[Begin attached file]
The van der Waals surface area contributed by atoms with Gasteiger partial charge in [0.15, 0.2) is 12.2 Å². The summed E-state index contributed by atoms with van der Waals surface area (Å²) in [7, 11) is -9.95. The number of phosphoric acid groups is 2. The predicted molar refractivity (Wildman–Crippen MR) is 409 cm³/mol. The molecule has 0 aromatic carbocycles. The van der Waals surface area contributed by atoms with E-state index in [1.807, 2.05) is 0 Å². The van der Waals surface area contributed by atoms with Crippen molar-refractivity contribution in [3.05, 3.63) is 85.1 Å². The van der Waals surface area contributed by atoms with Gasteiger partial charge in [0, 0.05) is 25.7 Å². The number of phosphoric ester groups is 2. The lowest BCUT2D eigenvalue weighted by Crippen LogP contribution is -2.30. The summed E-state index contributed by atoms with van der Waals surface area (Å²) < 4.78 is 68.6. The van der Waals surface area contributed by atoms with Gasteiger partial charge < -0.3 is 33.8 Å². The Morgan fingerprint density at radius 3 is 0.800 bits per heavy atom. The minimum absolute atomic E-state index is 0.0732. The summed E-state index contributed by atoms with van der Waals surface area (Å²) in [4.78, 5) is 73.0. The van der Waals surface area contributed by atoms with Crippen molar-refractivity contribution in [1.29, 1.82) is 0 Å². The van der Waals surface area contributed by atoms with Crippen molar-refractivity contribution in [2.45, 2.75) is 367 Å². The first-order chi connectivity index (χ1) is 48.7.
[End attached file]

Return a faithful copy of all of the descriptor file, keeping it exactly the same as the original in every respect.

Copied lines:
The van der Waals surface area contributed by atoms with Gasteiger partial charge in [0.15, 0.2) is 12.2 Å². The summed E-state index contributed by atoms with van der Waals surface area (Å²) in [7, 11) is -9.95. The number of phosphoric acid groups is 2. The predicted molar refractivity (Wildman–Crippen MR) is 409 cm³/mol. The molecule has 0 aromatic carbocycles. The van der Waals surface area contributed by atoms with E-state index in [1.807, 2.05) is 0 Å². The van der Waals surface area contributed by atoms with Crippen molar-refractivity contribution in [3.05, 3.63) is 85.1 Å². The van der Waals surface area contributed by atoms with Gasteiger partial charge in [0, 0.05) is 25.7 Å². The number of phosphoric ester groups is 2. The lowest BCUT2D eigenvalue weighted by Crippen LogP contribution is -2.30. The summed E-state index contributed by atoms with van der Waals surface area (Å²) < 4.78 is 68.6. The van der Waals surface area contributed by atoms with Gasteiger partial charge < -0.3 is 33.8 Å². The Morgan fingerprint density at radius 3 is 0.800 bits per heavy atom. The minimum absolute atomic E-state index is 0.0732. The summed E-state index contributed by atoms with van der Waals surface area (Å²) in [4.78, 5) is 73.0. The van der Waals surface area contributed by atoms with Crippen molar-refractivity contribution in [1.29, 1.82) is 0 Å². The van der Waals surface area contributed by atoms with Crippen molar-refractivity contribution in [2.45, 2.75) is 367 Å². The first-order chi connectivity index (χ1) is 48.7.